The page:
That said, the book provides some extremely valuable context for those of us who are new to Internet studies. The information is alarming yet Zittrain doesn't seem interested in sparking a hysterical frenzy. Instead, like any respectable lawyer, he presents a balanced and informed argument that is relevant to everyone.
The fact that Zittrain's main argument - that "restrictive tools and rash approaches to security challenges are endangering the health of the online ecosystem" - seems both a bit far-fetched yet terrifyingly accurate at the same time adds some intrigue to the book. (Nov. 28, 2007 CNET News article)
The book is obviously much more nuanced, but Zittrain's key argument can be summarized by a few lines published in the Nov. 2007 CNET News article.
"You can call Zittrain's theme the AOL-ization of technology. Instead of personal computers being able to run any program from any source without approval from a third party--which many of us were used to in the 1980s and 1990s--Zittrain fears we're entering a world where centralized approval becomes necessary.Put another way, it is Zittrain's belief that the Internet has transformed from a "generative" one in which innovation was due to provided software of hardware... to a "tethered" one in which users use tethered appliances like iPhones and digital cameras which are "locked down" to develop new content, source code, programs, etc. He argues throughout the book that even PC's are in "lock down" mode, preventing users from making changes that may or may not improve their experience.
Examples are numerous: Apple's lockdown of the iPhone. Some Google applications that say developers can't "disparage" the company. Facebook.com's copyright policy for developers that says if the application permits file-sharing, they must "register an agent for notices of copyright infringements with the U.S. Copyright Office." Some terms of service agreements that require disclosure of source code."
I should clarify that when Zittrain uses the term "generative," he is referring to technologies and networks like your standard PC that allow "tinkering and all sorts of creative uses." When he uses the term "tethered," however, he is referring to networks and technologies that discourage any sort of tinkering. "Basically, “take it or leave it” proprietary devices like Apple’s iPhone or the TiVo, or online walled gardens like the old AOL and current cell phone networks"(http://techliberation.com/2008/03/23/review-of-zittrains-future-of-the-internet/).
The problem with "locked down" and/or tethered machines, he states, is that...:
"When endpoints are locked down, and producers are unable to deliver innovative products directly to users, openness in the middle of the network becomes meaningless. Open highways do not mean freedom when they are so dangerous that one never ventures from the house" (165).Zittrain goes on to argue that the Internet's final stake really does make a difference and that the ongoing battles between flexibility/openness and security/reliability need to be addressed with creativity rather than reactionary mandates supporting either doctrine. He supports this theory by noting that IBM, AT&T and Microsoft were all forced to unbundle their products when the U.S. Government decided they were working afoul of anti-trust regulations. Google hasn't met this fate, but Zittrain believes it is only a matter of time before the watchdogs catch on and force Google to dissolve some of its market share.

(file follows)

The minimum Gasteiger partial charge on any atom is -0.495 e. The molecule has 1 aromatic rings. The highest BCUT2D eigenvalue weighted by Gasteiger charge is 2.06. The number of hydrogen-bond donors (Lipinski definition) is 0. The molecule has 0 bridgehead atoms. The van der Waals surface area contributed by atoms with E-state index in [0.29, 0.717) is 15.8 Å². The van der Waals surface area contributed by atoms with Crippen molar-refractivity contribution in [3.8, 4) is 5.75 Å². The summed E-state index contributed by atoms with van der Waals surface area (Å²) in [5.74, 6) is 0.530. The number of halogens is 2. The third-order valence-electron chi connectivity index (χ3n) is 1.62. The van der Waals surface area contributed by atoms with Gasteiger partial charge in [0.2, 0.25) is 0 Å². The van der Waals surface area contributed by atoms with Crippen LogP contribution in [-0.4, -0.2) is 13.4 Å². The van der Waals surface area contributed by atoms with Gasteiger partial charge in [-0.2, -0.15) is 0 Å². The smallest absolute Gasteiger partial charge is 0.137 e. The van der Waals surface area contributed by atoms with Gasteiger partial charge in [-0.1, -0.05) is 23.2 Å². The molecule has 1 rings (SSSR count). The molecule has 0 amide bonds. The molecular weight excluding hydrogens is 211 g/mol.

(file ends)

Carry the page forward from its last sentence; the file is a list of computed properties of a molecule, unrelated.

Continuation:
Like most authors we've read this semester, Zittrain doesn't offer a definite solution to the questions he poses. He says that publicity may help if Internet users can be persuaded to consider the trade-offs involved in using the Net.
Another solution he offers is something called the Green-Red split system, which involves one computer system that's locked down and totally reliable (Green) and another that's open to innovation (Red.) Zittrain writes positively of the concept, but it seems a bit far-fetched to me. Getting your average citizen used to one system can be onerous enough. I can't imagine how many could navigate two systems, even if they're easily navigable.
To me, the most likely solution Zittrain offers is the concept of distributed control, the backbone of Wikipedia. He argues that the combination of limited regulation and a neighborhood watch-type environment is bound to be successful, as the combination can preserve the creative spirit which has spurred multiple innovations without getting embroiled in the worst of the security issues plaguing other options.
This is seen on page 147, when Zittrain writes:
"Wikipedia has since come to stand for the idea that involvement of people in the information they read - whether to fix a typographical error or to join a debate over its veracity or completeness - is an important end itself, one made possible by the recursive generativity of a network that welcomes new outposts without gatekeepers; of software that can be created and deployed at those outposts; and of an ethos that welcomes new ideas without gatekeepers, one that asks the people bearing those ideas to argue for and substantiate them to those who question."
Overall, Zittrain makes a very compelling argument for open-source code and the more general idea that users should have an active role in governing the Net. It'll be interesting to see how things continue to pan out and whether there's enough interest to generate more of a Wikipedia-like environment on the Web.